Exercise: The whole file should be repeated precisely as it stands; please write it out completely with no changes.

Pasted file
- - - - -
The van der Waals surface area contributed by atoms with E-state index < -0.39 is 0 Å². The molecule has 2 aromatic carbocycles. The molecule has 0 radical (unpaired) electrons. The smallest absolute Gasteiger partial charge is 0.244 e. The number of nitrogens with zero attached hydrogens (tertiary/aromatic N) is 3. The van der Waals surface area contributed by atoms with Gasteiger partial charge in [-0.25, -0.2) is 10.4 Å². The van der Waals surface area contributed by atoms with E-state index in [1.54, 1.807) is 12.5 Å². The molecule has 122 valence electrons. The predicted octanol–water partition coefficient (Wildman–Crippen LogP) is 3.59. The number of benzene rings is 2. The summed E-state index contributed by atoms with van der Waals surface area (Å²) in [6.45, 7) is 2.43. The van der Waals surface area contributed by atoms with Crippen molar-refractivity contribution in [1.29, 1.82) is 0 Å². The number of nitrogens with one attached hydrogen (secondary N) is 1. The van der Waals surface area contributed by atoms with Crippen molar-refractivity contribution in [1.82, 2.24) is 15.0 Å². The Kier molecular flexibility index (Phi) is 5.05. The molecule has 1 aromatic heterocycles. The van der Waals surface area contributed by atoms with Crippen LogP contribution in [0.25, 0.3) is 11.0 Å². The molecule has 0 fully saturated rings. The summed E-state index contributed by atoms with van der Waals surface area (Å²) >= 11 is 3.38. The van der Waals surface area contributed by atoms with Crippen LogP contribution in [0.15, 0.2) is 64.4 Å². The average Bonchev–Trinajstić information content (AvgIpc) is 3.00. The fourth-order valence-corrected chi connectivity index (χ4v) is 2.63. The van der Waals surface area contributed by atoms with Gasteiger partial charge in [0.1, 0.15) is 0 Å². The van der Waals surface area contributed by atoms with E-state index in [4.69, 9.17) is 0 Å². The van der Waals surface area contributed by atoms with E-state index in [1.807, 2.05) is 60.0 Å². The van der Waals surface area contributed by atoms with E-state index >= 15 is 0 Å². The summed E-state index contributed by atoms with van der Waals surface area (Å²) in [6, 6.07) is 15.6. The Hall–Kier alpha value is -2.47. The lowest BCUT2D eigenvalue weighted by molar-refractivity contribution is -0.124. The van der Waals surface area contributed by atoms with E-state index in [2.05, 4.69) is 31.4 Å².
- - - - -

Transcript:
The van der Waals surface area contributed by atoms with E-state index < -0.39 is 0 Å². The molecule has 2 aromatic carbocycles. The molecule has 0 radical (unpaired) electrons. The smallest absolute Gasteiger partial charge is 0.244 e. The number of nitrogens with zero attached hydrogens (tertiary/aromatic N) is 3. The van der Waals surface area contributed by atoms with Gasteiger partial charge in [-0.25, -0.2) is 10.4 Å². The van der Waals surface area contributed by atoms with E-state index in [1.54, 1.807) is 12.5 Å². The molecule has 122 valence electrons. The predicted octanol–water partition coefficient (Wildman–Crippen LogP) is 3.59. The number of benzene rings is 2. The summed E-state index contributed by atoms with van der Waals surface area (Å²) in [6.45, 7) is 2.43. The van der Waals surface area contributed by atoms with Crippen molar-refractivity contribution in [1.29, 1.82) is 0 Å². The number of nitrogens with one attached hydrogen (secondary N) is 1. The van der Waals surface area contributed by atoms with Crippen molar-refractivity contribution in [1.82, 2.24) is 15.0 Å². The Kier molecular flexibility index (Phi) is 5.05. The molecule has 1 aromatic heterocycles. The van der Waals surface area contributed by atoms with Crippen LogP contribution in [0.25, 0.3) is 11.0 Å². The molecule has 0 fully saturated rings. The summed E-state index contributed by atoms with van der Waals surface area (Å²) >= 11 is 3.38. The van der Waals surface area contributed by atoms with Crippen LogP contribution in [0.15, 0.2) is 64.4 Å². The average Bonchev–Trinajstić information content (AvgIpc) is 3.00. The fourth-order valence-corrected chi connectivity index (χ4v) is 2.63. The van der Waals surface area contributed by atoms with Gasteiger partial charge in [0.1, 0.15) is 0 Å². The van der Waals surface area contributed by atoms with E-state index in [4.69, 9.17) is 0 Å². The van der Waals surface area contributed by atoms with E-state index in [1.807, 2.05) is 60.0 Å². The van der Waals surface area contributed by atoms with E-state index >= 15 is 0 Å². The summed E-state index contributed by atoms with van der Waals surface area (Å²) in [6, 6.07) is 15.6. The Hall–Kier alpha value is -2.47. The lowest BCUT2D eigenvalue weighted by molar-refractivity contribution is -0.124. The van der Waals surface area contributed by atoms with E-state index in [2.05, 4.69) is 31.4 Å².